- Nebraska's values give state economic edge (2/20/19)
- California solar panel mandate bears watching (2/19/19)
- Proposed small change could have big long-term results (2/12/19)
- Take the long view on your tax returns (2/11/19)
- It's a good time to catch up on those classics you missed (2/7/19)
- Effort aims to keep more food dollars in state (2/6/19)
- Fort McPherson National Cemetery holds special place (2/5/19)
Candidate's surprising past
She was a Brownie and Girl Scout, on the student council, wrote for the school newspaper and was named to the National Honor Society.
At 13, she helped canvass Chicago's South Side, where she found evidence of electoral fraud against Richard Nixon in the 1960 election -- an election so close that might have put "Tricky Dick" in the white house eight years sooner than he was actually sworn in.
She was active in the Young Republicans, and in 1964, was a "Goldwater Girl," she wrote, "right down to my cowgirl outfit and straw cowboy hat emblazoned with the slogan "AuH20."
Not even Nebraska voted for Goldwater in 1964.
She devoured Goldwater's book "The Conscience of a Conservative," influenced by her father and her high school history teacher, both fervent anticommunists.
She went on to serve as president of the Young Republicans at her college, and supported the elections of New York Mayor John Lindsay and Sen. Edward Brook.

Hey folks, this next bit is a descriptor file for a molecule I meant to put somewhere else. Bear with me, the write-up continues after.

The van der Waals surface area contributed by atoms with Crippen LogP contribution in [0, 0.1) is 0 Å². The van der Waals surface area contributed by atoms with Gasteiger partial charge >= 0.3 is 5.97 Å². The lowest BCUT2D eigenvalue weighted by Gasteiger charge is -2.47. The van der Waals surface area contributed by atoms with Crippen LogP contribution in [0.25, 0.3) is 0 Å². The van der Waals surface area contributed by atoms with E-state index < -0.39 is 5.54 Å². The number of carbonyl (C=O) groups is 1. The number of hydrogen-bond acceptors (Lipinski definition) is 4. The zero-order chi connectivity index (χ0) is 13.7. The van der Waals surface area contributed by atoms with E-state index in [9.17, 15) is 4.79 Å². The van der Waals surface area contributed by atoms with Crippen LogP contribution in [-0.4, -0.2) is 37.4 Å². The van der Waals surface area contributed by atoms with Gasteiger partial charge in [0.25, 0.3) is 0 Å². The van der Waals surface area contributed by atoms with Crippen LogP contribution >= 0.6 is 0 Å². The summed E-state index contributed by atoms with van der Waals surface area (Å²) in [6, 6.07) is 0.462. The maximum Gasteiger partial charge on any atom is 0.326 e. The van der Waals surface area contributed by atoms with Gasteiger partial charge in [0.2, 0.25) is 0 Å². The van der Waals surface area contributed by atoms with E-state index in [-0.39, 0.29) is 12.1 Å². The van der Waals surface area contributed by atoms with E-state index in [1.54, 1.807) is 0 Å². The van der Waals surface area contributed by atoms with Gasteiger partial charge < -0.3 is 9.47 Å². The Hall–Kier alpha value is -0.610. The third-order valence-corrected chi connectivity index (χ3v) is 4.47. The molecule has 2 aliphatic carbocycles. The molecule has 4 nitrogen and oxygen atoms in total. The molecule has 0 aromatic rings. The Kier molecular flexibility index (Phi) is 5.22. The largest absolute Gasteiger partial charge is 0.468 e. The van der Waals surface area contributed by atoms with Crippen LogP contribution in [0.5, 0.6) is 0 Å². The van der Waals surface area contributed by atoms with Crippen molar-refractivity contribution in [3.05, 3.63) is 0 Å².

But a few years after meeting Martin Luther King Jr. and becoming involved in the civil rights at anti Vietnam War movements, she worked for Democrat Eugene McCarthy for president in 1968 and wrote to her youth minister that she saw herself as a "mind conservative and a heart liberal."
She went on the attend the 1968 Republican National Convention in Miami as a supporter of Gov. Nelson Rockefeller, but was upset by Nixon's attacks on Rockefeller and what she saw as "veiled" racist messages, and became a Democrat.
You probably know, or may have guessed, that we're describing Hillary Rodham Clinton, who finally announced her candidacy for president this weekend.
Hillary Clinton probably doesn't have much of a better chance than Goldwater of carrying Nebraska if she does succeed in landing the Democratic nomination for president.
But before we dismiss any candidate because of their current image, we would do well to find out about how they came to have their current beliefs.